Alfred Tatum

Degree: Ph.D.


Department: School of Education, Academic Affairs

Alfred Tatum


African American/Black Diversity/Equity Education Leadership Reading Achievement Rhetoric Teacher Education


  • Literacy Development
  • African American Males
  • Higher Education
  • Social Mobility
  • Early/Adolescent Literacy


Alfred W. Tatum, Ph.D., is a professor in the School of Education at Metropolitan State University of Denver. He is a leading authority and one of the nation’s prominent education scholars of African American boys’ literacy development. His research focuses on moving U.S. students to advanced levels of reading, writing and intellect development across the academic disciplines.

Tatum has authored four books, four major reading and writing programs and 79 academic papers and publications. He authored the award-winning book, “Teaching Reading to Black Adolescent Males: Closing the Achievement Gap.” His other books include “Reading for Their Life: (Re) building the Textual Lineages of African American Males,” “Fearless Voices: Engaging a New Generation of African American Adolescent Male Writers,” and “Teaching Black Boys in the Elementary Grades: Advanced Disciplinary Reading and Writing to Secure Their Futures.”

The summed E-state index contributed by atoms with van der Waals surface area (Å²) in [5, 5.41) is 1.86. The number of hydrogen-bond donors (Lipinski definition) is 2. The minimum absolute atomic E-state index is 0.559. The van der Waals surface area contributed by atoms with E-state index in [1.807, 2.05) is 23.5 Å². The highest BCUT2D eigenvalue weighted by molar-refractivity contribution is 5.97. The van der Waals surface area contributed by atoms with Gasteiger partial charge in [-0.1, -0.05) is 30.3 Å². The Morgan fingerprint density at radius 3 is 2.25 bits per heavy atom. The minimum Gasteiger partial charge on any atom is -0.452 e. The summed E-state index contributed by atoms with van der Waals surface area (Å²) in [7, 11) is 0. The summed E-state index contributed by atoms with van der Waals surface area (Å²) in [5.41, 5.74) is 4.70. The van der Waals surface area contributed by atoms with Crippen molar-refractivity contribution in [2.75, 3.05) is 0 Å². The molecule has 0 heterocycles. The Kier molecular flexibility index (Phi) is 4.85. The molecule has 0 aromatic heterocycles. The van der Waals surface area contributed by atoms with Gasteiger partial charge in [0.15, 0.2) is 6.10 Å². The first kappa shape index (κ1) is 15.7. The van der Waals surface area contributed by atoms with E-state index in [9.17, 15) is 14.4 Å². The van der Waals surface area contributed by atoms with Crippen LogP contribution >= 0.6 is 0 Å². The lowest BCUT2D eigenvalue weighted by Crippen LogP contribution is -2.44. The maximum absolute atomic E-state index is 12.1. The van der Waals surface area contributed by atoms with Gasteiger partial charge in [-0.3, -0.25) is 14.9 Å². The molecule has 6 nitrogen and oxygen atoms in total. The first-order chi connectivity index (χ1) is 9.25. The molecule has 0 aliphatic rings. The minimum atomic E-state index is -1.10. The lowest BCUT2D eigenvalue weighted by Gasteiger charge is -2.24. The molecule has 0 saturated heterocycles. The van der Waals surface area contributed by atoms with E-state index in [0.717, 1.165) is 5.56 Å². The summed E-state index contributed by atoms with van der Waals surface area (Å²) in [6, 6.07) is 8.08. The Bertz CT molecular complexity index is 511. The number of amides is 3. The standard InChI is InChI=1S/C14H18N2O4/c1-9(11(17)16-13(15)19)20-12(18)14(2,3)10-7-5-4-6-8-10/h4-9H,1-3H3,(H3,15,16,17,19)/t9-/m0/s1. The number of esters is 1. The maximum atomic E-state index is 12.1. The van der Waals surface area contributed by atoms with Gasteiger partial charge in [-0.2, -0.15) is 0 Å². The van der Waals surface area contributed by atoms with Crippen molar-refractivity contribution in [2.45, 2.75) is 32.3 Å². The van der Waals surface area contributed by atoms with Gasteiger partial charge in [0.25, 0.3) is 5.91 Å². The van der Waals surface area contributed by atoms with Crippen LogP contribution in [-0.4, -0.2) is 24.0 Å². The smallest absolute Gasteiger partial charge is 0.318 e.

Prior to joining MSU Denver, Tatum was the dean of the College of Education at the University of Illinois at Chicago from 2013-2020 and directed the UIC Reading Clinic from 2007-2020. He led two Post-Release Education and Preparation projects for young men on intensive probation with Cook County after convincing the juvenile court judges to assign the young males to the UIC Reading Clinic instead of jail.

Tatum received his Ph.D. from the University of Illinois Chicago.

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